Interview: Joe Bob Briggs talks social isolation and the return of the drive-in

The Last Drive-In. Image Courtesy Shudder
The Last Drive-In. Image Courtesy Shudder /
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Joe Bob Briggs
Photo: Darcy the Mail Girl in The Last Drive-In.. Image Courtesy Shudder /

We chatted with Joe Bob Briggs recently about that reindeer antler impalement, researching the films he shows and the resurgence of the drive-in.

The Last Drive-In with Joe Bob Briggs returned to Shudder recently for its second season, and the first two episodes surprised and delighted fans. Episode one included Chopping Mall and Bloodsucking Freaks and episode two featured Maniac and Heathers.

Joe Bob also brought us some special guests, including wrestler Chris Jericho, drive-in movie queen Kelli Maroney and make up effects legend Tom Savini. With the rest of the season to go, let’s hear what Joe Bob had to say about The Last Drive-In and social isolation.

1428 Elm: I think everyone believed the first marathon was going to be your swan song, but it was so popular that it famously “broke the internet.” The marathon led to mini-holiday marathons, then The Last Drive-In, and now you are starting up your second season. Why do you think you resonate so much with viewers?

Joe Bob Briggs: Nobody wants to watch a movie alone, and the whole cultural zeitgeist is moving toward each piece of “content” being viewed by a single person, at a single time and place, watching on his “device”—in other words, pretty much the opposite of what made the film industry great. Films are designed for group viewing. I’m the person watching the movie with you. Hopefully I have something to say about the movie, the world, and us—you and I, the viewers—that makes the experience better. But the short answer to your question is that it’s a revolt against social isolation.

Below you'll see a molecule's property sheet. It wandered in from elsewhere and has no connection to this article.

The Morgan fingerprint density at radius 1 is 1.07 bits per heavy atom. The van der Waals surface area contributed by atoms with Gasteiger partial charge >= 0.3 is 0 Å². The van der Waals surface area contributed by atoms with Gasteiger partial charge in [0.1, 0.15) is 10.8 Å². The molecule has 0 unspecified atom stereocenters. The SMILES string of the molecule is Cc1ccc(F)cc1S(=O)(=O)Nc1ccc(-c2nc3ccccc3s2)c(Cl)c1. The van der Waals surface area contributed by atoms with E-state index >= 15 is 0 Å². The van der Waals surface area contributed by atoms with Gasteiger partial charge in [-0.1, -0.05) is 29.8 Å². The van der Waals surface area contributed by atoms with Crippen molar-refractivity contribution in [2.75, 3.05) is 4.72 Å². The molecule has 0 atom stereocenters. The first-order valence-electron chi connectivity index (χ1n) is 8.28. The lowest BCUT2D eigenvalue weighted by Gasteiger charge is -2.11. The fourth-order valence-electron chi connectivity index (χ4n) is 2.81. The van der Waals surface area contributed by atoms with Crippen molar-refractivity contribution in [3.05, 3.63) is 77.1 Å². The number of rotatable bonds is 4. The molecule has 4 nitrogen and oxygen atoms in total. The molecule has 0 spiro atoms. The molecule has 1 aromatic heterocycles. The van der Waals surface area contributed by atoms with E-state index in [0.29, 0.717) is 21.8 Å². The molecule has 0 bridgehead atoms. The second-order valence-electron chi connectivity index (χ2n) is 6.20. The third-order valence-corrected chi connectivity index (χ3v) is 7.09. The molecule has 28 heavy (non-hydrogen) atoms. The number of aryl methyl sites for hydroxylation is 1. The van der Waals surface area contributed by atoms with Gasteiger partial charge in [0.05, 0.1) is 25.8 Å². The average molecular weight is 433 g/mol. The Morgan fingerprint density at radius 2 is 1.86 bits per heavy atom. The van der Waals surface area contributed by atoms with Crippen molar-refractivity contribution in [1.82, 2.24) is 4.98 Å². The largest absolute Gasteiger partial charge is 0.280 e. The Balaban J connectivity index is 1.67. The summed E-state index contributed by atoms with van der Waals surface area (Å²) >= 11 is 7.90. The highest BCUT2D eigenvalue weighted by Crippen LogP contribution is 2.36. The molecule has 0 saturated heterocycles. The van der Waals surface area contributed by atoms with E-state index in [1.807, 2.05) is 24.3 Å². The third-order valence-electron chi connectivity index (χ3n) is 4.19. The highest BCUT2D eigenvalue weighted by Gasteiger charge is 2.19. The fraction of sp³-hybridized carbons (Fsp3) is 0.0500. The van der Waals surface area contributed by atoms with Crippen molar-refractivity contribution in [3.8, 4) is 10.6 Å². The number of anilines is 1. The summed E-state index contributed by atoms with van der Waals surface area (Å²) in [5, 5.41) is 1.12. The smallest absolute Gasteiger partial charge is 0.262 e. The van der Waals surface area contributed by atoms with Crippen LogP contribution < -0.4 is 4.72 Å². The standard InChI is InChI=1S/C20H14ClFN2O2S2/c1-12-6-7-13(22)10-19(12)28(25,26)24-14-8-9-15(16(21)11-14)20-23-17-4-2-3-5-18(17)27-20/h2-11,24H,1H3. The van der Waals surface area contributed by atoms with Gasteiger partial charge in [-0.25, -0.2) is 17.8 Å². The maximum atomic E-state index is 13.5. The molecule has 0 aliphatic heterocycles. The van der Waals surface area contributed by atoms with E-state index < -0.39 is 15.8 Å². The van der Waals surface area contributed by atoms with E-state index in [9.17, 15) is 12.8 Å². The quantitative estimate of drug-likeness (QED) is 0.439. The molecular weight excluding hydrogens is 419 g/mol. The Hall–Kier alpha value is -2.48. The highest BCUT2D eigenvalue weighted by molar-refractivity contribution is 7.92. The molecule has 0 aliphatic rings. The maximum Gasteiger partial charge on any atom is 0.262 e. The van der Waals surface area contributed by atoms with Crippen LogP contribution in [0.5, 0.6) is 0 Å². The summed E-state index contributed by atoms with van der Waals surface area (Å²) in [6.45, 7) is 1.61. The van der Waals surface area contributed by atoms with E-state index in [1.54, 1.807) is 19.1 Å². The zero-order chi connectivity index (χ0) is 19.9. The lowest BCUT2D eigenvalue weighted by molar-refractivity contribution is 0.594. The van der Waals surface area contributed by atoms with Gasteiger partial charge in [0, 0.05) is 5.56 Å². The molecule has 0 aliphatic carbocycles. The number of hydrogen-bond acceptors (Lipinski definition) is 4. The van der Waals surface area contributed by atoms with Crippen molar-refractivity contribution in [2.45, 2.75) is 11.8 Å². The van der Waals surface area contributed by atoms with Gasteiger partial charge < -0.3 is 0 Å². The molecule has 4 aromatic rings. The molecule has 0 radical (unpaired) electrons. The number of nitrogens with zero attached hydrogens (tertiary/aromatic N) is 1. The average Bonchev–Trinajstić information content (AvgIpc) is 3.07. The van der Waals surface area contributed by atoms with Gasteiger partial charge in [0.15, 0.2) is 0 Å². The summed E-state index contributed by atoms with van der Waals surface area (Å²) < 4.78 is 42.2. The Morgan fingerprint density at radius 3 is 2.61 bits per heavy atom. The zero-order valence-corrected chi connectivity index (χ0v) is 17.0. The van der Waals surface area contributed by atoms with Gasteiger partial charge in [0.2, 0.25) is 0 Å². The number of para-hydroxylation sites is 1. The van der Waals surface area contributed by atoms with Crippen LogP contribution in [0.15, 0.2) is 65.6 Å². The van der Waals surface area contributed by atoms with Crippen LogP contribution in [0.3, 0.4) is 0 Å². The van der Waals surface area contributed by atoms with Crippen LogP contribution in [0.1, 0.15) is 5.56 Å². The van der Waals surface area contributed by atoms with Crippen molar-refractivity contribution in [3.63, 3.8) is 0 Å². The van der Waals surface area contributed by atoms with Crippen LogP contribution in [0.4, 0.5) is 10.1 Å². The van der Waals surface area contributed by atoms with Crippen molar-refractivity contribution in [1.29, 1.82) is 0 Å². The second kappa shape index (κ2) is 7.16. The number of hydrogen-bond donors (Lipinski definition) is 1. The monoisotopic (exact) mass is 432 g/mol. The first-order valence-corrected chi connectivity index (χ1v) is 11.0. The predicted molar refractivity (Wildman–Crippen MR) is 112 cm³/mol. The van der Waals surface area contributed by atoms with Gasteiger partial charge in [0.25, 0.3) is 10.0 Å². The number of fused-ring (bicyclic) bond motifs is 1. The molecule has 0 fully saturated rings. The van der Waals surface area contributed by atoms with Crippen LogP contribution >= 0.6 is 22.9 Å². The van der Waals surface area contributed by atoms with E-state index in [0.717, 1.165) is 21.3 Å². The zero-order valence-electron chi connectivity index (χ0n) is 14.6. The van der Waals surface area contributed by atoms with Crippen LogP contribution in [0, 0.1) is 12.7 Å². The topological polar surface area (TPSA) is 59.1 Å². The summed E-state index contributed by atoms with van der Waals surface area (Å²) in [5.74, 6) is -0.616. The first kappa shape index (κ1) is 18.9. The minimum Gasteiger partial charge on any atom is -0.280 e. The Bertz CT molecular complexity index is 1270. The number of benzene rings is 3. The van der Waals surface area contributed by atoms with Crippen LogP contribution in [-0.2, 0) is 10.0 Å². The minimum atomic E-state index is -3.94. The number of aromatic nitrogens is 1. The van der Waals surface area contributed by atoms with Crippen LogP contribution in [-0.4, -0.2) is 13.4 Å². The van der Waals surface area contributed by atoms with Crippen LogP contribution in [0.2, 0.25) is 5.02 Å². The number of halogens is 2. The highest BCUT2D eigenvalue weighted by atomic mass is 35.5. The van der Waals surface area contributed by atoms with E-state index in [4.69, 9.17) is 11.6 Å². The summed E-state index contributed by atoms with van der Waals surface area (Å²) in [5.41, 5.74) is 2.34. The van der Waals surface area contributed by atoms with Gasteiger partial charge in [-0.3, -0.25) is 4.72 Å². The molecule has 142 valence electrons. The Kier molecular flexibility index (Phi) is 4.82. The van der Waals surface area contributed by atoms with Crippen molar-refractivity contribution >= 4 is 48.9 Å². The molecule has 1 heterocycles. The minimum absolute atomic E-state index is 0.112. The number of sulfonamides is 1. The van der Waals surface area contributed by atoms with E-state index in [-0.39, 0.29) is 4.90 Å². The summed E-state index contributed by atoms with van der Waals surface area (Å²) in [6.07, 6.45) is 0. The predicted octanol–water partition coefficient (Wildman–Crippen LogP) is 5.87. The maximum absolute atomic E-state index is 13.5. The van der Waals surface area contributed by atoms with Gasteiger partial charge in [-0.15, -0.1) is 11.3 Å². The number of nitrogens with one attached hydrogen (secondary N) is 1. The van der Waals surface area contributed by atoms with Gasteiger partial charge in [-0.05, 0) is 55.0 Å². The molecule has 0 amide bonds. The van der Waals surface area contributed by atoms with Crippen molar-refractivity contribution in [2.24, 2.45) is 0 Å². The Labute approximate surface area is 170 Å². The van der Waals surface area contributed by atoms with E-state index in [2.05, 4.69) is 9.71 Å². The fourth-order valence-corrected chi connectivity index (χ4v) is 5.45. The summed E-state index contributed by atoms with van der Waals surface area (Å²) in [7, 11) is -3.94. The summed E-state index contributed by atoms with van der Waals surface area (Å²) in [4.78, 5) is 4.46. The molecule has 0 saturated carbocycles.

1428 Elm: If licensing agreements were not an issue, what movies would you love to show on The Last Drive-In?

Joe Bob Briggs: Halloween 3, because Darcy won’t leave me alone until we show it. The Howling 7, because it’s the worst movie ever made. I’m not real picky about what we show, though, I can appreciate all the various subgenres of horror.

1428 Elm: We know that you love classic horror films of all kinds, but what are some of your favorite newer horror movies, and why?

Joe Bob Briggs: The Invisible Man, because of the brilliant way it creates the fear of being stalked, terrorized and not believed—an example of a movie that’s better than its source material. VFW—geezers versus drug dealers—who wouldn’t love that?